Common characteristics of residual interests / residual security tranches include the items noted below, but the presence or absence of any of these factors should not be definitive in determination. Classification as a residual should be based on the substance of the investment and how cash flows to the holder are determined.

    1. Residuals often do not have contractual principal or interest.
    2. Residuals may be structured with terms that appear to be stated principal or interest but that lack substance, and result in receiving the residual cash flows of the underlying collateral. The terms allow for significant variation in the timing and amount of cash flows without triggering a default of the structure.
    3. Residuals do not have credit ratings or NAIC assigned designations. Rather, they are first loss positions that provide subordination to support the credit quality of the typically rated debt tranches.
    4. Residuals may provide payment throughout the investment duration (and not just at maturity), but the payments received continue to reflect the residual amount permitted after debt tranche holders receive contractual principal and interest payments.
    5. Frequently, there are contractual triggers that divert cash flows from the residual holders to the debt tranches if the structure becomes stressed.

The SAP WG meeting addressed many other statutory accounting items besides the foregoing. (See the NAIC staff’s meeting summary.)

Risk-Based Capital Investment Risk and Evaluation (E) Working Group (meeting materials):

The Risk-Based Capital Investment Risk and Evaluation (E) Working Group (“RBC IRE WG”) met on August 13, 2023. Most of the meeting was devoted to a presentation titled “Principles for Structured Securities RBC” given by Steve Smith, who chairs the C-1 Subcommittee of the American Academy of Actuaries (the “Academy”). The slides from the presentation are included in the RBC IRE WG meeting materials and are well worth reading. Smith’s presentation outlined the Academy’s proposal to use a flowchart to determine whether (a) an asset class needs to be modeled and (b) securities within an asset class need to be modeled individually to determine C-1 factors. (The C-1 factor is the investment risk component of the life RBC calculation.) Smith expressed a preference on behalf of the Academy for simpler solutions, i.e., if an existing factor can be used, it should be used, and individual security modeling should be a last resort. However, if the result of the flowchart is that an asset class requires modeling, then the Academy would support a principles-based approach to the derivation of C-1 factors. A principles-based approach will provide regulators flexibility in responding to new investment structures as they emerge. The presentation then laid out seven “candidate” principles for consideration by regulators. It also grappled with the concept of “RBC arbitrage” that has recently been cited as a basis for a number of initiatives by the NAIC Investment Analysis Office and called for all parties to first collectively agree on a definition of “RBC arbitrage” before discussing its implications for RBC requirements.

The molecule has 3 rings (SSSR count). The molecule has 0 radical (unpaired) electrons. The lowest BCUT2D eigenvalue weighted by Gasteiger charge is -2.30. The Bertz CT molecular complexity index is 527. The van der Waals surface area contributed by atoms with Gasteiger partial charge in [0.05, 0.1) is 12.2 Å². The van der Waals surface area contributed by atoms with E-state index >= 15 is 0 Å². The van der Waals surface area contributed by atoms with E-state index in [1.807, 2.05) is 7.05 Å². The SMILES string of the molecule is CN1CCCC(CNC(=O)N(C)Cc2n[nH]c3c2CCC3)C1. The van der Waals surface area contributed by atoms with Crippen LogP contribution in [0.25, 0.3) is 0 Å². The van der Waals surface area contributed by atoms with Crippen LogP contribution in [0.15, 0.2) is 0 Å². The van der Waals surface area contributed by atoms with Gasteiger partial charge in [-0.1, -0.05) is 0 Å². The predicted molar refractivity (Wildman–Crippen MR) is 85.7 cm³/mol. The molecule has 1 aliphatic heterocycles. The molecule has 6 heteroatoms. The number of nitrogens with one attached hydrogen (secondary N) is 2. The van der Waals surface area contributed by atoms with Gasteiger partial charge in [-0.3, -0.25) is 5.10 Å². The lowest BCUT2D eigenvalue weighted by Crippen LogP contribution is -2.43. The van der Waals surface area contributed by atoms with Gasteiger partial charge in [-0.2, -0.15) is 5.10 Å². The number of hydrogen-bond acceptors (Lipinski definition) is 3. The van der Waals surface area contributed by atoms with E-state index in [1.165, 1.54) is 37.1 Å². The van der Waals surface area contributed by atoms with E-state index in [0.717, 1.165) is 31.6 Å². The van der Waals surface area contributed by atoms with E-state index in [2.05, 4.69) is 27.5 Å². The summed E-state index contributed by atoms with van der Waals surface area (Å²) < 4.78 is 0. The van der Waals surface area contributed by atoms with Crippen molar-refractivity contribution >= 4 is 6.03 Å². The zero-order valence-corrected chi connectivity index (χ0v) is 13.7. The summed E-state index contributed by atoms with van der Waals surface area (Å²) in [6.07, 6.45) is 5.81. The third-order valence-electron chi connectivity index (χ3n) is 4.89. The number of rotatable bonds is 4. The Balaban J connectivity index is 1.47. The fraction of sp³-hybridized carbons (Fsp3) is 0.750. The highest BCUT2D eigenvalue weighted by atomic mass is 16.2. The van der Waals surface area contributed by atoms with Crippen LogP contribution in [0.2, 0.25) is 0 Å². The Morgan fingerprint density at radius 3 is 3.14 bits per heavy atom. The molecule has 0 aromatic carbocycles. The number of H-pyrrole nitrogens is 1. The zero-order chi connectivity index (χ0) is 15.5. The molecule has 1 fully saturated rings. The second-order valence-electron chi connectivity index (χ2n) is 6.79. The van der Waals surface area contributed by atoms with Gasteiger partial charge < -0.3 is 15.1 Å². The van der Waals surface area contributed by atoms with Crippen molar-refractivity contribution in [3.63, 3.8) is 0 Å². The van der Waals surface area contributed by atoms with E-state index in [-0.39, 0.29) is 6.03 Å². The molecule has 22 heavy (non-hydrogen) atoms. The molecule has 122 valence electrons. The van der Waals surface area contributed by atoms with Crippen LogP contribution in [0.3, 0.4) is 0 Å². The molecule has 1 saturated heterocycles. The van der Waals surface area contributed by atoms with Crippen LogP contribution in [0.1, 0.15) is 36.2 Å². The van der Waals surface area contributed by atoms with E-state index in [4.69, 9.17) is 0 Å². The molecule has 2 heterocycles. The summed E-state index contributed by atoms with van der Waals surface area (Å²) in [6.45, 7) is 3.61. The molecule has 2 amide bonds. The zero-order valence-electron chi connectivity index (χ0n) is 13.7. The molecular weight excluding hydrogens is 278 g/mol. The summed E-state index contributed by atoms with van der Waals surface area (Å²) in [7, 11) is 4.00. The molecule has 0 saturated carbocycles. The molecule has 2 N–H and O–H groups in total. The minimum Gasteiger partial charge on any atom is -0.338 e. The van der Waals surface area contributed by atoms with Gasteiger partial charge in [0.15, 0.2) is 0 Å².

Members of the RBC IRE WG expressed appreciation to Smith for the Academy’s presentation. We hope that its recommendations will be taken seriously in the future deliberations of the RBC IRE WG as it pursues its broad mandate to review the RBC treatment of all asset-backed securities. Whether that will, in fact, be the case remains to be seen.

(See the NAIC staff's meeting summary.)

Valuation of Securities (E) Task Force (meeting materials):

The Valuation of Securities (E) Task Force (“VOS TF”) met on August 14, 2023. The primary focus of the meeting was on two SVO proposals that had been exposed for comment.